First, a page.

Have you ever had a salt-water fish tank? If you have you know that as the water evaporates in the tank the salinity level increases requiring you to add more fresh water to maintain the correct salt to water ratio for the fish to thrive in.
Our bodies, like the salt-water tank, also require a certain salt to water ratio. Except that when we sweat and lose water in our “tank” the salt in our body seeps out our pours with it. Therefore, we must not only replenish water in our “tanks” but the salt too.
The Balance of salt and water in the body is crucial.
Do you wonder why sports drinks contain electrolytes? Electrolytes are essentially salts. When you work out or play sports you sweat. Electrolytes are placed in sports drinks to quickly replenish your body with salt and water. It is important to replenish with both salt and water to maintain proper balance and to stay hydrated.
Ever notice that you get a little swollen when you are dehydrated? Your body has too much salt and not enough water. You need to add water to balance your salinity.
Have you ever had athletes foot? Salt water not only balances the insides of your body but the outside too. Salt alkalizes the body. If you have a foot fungus it means that the PH level of your skin in that area is off. In other words your skin is too acidic and not enough alkaline. Soaking the foot in salt-water alkalizes the foot and brings the PH level of your skin back to the proper level.
What about muscle cramps or stiffness? This usually means you don’t have enough salt in your body. Time to re-balance. Taking a soak in an Epsom salt bath is a great way to do this.
If you aren’t sure if you need to replenish salt in your body don’t worry it is still safe to consume. Your body will take in the amount of salt it needs and eliminate the rest as long as you drink enough water.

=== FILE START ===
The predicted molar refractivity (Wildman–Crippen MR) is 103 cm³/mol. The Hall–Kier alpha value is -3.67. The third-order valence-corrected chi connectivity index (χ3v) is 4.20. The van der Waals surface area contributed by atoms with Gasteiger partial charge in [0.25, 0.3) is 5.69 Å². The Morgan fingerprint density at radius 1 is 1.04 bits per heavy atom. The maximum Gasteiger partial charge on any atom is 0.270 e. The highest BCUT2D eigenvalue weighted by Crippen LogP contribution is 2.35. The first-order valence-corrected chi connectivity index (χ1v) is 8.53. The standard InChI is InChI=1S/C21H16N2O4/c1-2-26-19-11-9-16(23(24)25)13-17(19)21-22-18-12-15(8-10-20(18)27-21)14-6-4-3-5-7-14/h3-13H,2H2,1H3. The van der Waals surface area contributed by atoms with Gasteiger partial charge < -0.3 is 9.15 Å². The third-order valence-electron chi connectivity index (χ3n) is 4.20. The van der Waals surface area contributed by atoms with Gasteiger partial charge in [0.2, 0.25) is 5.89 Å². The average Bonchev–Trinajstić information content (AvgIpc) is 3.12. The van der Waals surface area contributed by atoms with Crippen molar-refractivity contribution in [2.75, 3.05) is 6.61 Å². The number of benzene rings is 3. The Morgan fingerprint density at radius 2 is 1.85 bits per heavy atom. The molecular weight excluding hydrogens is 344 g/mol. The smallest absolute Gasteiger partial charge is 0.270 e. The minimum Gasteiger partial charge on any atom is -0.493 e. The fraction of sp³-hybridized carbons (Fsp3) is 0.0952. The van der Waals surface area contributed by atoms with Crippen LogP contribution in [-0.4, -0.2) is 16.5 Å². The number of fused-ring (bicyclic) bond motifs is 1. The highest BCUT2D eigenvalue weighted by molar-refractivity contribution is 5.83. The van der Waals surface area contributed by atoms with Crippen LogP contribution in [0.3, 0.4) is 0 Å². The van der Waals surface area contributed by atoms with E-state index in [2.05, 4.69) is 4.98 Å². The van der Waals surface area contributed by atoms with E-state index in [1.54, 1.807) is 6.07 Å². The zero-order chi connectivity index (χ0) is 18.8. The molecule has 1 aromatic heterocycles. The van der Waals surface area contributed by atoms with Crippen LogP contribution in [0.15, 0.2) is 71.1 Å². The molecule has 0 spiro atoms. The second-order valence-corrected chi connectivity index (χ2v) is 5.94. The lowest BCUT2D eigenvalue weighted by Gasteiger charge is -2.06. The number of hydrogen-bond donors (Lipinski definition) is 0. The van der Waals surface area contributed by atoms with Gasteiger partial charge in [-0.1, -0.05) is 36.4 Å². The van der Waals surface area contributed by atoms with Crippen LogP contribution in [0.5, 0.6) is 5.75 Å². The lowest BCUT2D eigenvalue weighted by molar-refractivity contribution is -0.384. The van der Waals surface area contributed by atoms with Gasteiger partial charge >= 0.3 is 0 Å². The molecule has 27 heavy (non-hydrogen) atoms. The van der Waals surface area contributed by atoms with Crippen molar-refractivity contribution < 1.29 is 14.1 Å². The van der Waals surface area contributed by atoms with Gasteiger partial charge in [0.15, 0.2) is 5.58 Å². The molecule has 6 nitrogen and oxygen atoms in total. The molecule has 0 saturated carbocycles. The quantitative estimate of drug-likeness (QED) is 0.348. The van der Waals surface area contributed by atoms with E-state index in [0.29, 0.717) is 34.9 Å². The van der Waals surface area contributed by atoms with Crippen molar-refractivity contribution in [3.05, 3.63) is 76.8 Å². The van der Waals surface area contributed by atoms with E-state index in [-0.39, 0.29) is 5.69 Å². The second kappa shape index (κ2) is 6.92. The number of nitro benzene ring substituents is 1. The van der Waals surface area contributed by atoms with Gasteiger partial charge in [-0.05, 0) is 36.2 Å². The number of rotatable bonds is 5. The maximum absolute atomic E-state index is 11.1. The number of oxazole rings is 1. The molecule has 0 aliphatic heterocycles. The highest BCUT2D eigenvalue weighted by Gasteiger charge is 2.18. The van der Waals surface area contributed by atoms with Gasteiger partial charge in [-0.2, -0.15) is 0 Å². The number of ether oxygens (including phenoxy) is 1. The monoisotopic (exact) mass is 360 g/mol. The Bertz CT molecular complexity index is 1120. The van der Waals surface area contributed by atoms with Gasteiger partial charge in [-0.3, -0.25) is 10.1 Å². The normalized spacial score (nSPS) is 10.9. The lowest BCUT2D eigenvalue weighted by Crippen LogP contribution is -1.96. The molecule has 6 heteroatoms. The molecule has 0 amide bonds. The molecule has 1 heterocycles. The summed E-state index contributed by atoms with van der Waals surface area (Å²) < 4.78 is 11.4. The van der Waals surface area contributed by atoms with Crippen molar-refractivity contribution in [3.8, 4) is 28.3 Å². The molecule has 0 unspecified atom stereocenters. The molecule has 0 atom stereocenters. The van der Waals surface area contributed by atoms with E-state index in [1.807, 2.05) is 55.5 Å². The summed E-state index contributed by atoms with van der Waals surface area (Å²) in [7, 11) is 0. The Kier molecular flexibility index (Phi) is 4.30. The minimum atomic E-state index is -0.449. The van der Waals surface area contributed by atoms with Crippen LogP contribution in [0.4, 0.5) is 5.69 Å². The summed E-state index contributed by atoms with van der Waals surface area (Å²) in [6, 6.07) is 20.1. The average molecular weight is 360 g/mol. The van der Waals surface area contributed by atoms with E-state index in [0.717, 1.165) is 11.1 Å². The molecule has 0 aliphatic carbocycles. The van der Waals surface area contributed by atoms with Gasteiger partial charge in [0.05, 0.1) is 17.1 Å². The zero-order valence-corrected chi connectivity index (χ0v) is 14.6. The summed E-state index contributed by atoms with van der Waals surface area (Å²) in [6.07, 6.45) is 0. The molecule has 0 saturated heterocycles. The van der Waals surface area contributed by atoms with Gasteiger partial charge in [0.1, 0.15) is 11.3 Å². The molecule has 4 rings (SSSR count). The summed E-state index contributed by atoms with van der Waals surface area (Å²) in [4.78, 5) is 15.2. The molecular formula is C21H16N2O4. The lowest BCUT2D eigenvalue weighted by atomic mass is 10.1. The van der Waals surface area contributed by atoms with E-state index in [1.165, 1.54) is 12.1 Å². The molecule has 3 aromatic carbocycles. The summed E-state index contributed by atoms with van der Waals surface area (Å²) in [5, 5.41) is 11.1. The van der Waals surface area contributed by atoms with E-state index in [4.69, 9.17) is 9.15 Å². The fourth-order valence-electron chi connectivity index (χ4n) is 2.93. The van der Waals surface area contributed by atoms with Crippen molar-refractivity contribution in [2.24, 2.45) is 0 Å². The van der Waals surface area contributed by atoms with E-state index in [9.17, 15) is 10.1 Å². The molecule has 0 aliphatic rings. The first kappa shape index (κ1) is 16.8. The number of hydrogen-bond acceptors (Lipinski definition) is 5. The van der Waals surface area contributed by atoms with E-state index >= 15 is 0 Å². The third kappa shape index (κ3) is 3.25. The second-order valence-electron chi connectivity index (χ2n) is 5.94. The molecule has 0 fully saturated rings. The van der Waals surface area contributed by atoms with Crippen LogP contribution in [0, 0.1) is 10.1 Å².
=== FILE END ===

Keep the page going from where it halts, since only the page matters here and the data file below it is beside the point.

Salts I recommend for food
Not all salts are created equal. Salts that have been processed have been stripped of many of their trace minerals and can often contain chemicals and additives. Eating processed foods high in sodium will not give you the same nutrional benefits that seasoning your food moderately with natural, pure salts will.
Here are the salts I suggest you use for seasoning your food with for nutritional benefit. They each contain all 82 trace minerals needed to adequately balance the body and are harvested naturally making them unprocessed and pure.
This salt is naturally harvested in Brittany, France near the Celtic Sea,. The clay found in the salt fields where this salt is harvested ionizes the minerals in the salt and is what creates its grey color. Because of the clay this salt will appear damp.
Mined by hand in and around Kewra, Pakistan in the Himalayas. There are several different mines supplying this prized salt, some have higher standards than others. It is naturally pink in color.
Hawaii’s Alaea volcanic clay is what makes this salt a deep red color and gives it an have amazing flavor. Because of the clay this salt will appear damp.
Salts I recommend for skin
Adding a couple cups of salt to a hot bath relaxes, restores and heals the body.